You can also learn about the natural environment of the national park – about the local plants and animals here.
Leave some time to visit the two Aboriginal art galleries here and you can also pick up a visitor guide from the information desk. There is also an onsite cafe, souvenir shop and picnic area. You can also hire bikes here from Outback Cycling.
Uluru Base Walk or Cycle
You can’t climb Uluru any more but you can still walk (or cycle) around the entire circumference of the rock. It’s the best way to appreciate the sheer scale of the rock and soak in the natural beauty of the area.
The 10km base walk track takes around 3 hours and lets you get up close, explore caves, visit waterholes and learn the creation stories of the Anagnu people from information boards along the way.
You can use an audio guide to give you the tour experience while exploring at your own pace. These give you the stories, facts and local insights to gain more appreciation of your surroundings as you go.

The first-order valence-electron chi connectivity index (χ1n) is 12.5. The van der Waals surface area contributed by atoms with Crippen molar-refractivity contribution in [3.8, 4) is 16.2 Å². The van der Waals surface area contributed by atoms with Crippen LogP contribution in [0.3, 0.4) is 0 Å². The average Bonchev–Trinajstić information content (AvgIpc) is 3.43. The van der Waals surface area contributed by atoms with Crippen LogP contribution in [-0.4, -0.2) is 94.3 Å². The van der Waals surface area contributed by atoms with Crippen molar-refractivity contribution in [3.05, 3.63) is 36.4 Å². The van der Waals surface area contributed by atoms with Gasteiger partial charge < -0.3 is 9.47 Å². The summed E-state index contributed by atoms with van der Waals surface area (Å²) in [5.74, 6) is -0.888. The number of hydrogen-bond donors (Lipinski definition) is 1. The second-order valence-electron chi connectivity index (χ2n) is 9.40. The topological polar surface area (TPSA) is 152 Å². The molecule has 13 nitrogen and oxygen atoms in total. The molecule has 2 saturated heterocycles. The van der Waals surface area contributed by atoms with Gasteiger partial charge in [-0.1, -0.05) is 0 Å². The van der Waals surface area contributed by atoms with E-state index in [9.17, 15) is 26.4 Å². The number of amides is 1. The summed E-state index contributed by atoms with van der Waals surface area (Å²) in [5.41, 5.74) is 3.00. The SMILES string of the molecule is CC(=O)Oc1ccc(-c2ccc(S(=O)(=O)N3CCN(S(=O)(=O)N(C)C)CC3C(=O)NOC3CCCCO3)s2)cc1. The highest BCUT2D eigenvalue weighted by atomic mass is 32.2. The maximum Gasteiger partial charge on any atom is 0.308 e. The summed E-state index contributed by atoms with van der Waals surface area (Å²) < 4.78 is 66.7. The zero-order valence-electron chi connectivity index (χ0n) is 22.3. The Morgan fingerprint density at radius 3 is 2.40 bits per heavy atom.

Bear in mind that some sites are sacred so pay attention to signs asking you not to enter or take photos.
If you prefer to hire bikes rather than walk, you can cycle the base in around 1.5 hours. You can hire bikes from the mobile bike trailer at the Cultural Centre or ask at your hotel reception. Click here to learn more.
To do the base walk, park at the Mala car park and, facing the rock, walk clockwise. Remember to pack plenty of water and snacks. If you are visiting during the warmer months, it is recommended that you start early and be finished by 11am before it gets too hot.
Field of Light
From a distance the Field of Light looks like a field of glowing flowers, but as you approach you see the individual 50,000 handblown light bulbs and 380km of fibre optic cables that swirl at the bottom of the stems.
The Field of Light in the the local Pitjantjatjara language is Tili Wiru Tjuta Nyakutjaku, which means ‘looking at lots of beautiful lights’. But that only partly expresses the magic of wandering among them. It’s also massive, stretching across the space of over nine football fields and the scale is mind blowing.
It is super cool and impressive and inspiring, don’t miss it!